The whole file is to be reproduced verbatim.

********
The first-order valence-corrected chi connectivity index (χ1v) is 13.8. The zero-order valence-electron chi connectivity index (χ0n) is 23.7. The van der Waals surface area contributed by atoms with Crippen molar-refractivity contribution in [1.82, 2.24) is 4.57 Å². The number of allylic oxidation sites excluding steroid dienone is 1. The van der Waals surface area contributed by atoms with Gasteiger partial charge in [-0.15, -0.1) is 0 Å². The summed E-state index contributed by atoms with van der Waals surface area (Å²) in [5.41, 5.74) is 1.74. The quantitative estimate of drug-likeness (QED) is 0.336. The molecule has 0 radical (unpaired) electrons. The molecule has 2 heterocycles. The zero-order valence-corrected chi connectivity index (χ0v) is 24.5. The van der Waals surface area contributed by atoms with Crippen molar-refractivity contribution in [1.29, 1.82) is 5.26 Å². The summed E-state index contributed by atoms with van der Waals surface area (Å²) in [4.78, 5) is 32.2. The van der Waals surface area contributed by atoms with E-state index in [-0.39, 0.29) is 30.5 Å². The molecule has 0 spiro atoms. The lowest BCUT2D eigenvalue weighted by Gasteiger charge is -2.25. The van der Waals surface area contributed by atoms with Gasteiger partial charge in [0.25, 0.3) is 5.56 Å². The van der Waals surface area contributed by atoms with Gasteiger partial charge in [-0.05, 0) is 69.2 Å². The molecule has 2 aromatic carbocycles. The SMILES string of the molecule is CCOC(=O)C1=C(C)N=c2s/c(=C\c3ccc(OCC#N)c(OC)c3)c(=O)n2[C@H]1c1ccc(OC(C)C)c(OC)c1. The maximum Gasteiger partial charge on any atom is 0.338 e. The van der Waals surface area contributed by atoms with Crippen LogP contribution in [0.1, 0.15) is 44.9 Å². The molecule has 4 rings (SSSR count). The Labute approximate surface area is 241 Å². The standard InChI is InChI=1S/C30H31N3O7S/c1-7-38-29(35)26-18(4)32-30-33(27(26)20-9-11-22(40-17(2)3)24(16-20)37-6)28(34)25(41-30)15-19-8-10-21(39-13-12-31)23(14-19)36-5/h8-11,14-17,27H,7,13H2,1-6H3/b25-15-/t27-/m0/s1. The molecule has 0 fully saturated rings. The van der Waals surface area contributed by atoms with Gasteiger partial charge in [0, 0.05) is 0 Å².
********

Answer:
The first-order valence-corrected chi connectivity index (χ1v) is 13.8. The zero-order valence-electron chi connectivity index (χ0n) is 23.7. The van der Waals surface area contributed by atoms with Crippen molar-refractivity contribution in [1.82, 2.24) is 4.57 Å². The number of allylic oxidation sites excluding steroid dienone is 1. The van der Waals surface area contributed by atoms with Gasteiger partial charge in [-0.15, -0.1) is 0 Å². The summed E-state index contributed by atoms with van der Waals surface area (Å²) in [5.41, 5.74) is 1.74. The quantitative estimate of drug-likeness (QED) is 0.336. The molecule has 0 radical (unpaired) electrons. The molecule has 2 heterocycles. The zero-order valence-corrected chi connectivity index (χ0v) is 24.5. The van der Waals surface area contributed by atoms with Crippen molar-refractivity contribution in [1.29, 1.82) is 5.26 Å². The summed E-state index contributed by atoms with van der Waals surface area (Å²) in [4.78, 5) is 32.2. The van der Waals surface area contributed by atoms with E-state index in [-0.39, 0.29) is 30.5 Å². The molecule has 0 spiro atoms. The lowest BCUT2D eigenvalue weighted by Gasteiger charge is -2.25. The van der Waals surface area contributed by atoms with Gasteiger partial charge in [0.25, 0.3) is 5.56 Å². The van der Waals surface area contributed by atoms with Gasteiger partial charge in [-0.05, 0) is 69.2 Å². The molecule has 2 aromatic carbocycles. The SMILES string of the molecule is CCOC(=O)C1=C(C)N=c2s/c(=C\c3ccc(OCC#N)c(OC)c3)c(=O)n2[C@H]1c1ccc(OC(C)C)c(OC)c1. The maximum Gasteiger partial charge on any atom is 0.338 e. The van der Waals surface area contributed by atoms with Crippen LogP contribution in [0.1, 0.15) is 44.9 Å². The molecule has 4 rings (SSSR count). The Labute approximate surface area is 241 Å². The standard InChI is InChI=1S/C30H31N3O7S/c1-7-38-29(35)26-18(4)32-30-33(27(26)20-9-11-22(40-17(2)3)24(16-20)37-6)28(34)25(41-30)15-19-8-10-21(39-13-12-31)23(14-19)36-5/h8-11,14-17,27H,7,13H2,1-6H3/b25-15-/t27-/m0/s1. The molecule has 0 fully saturated rings. The van der Waals surface area contributed by atoms with Gasteiger partial charge in [0, 0.05) is 0 Å².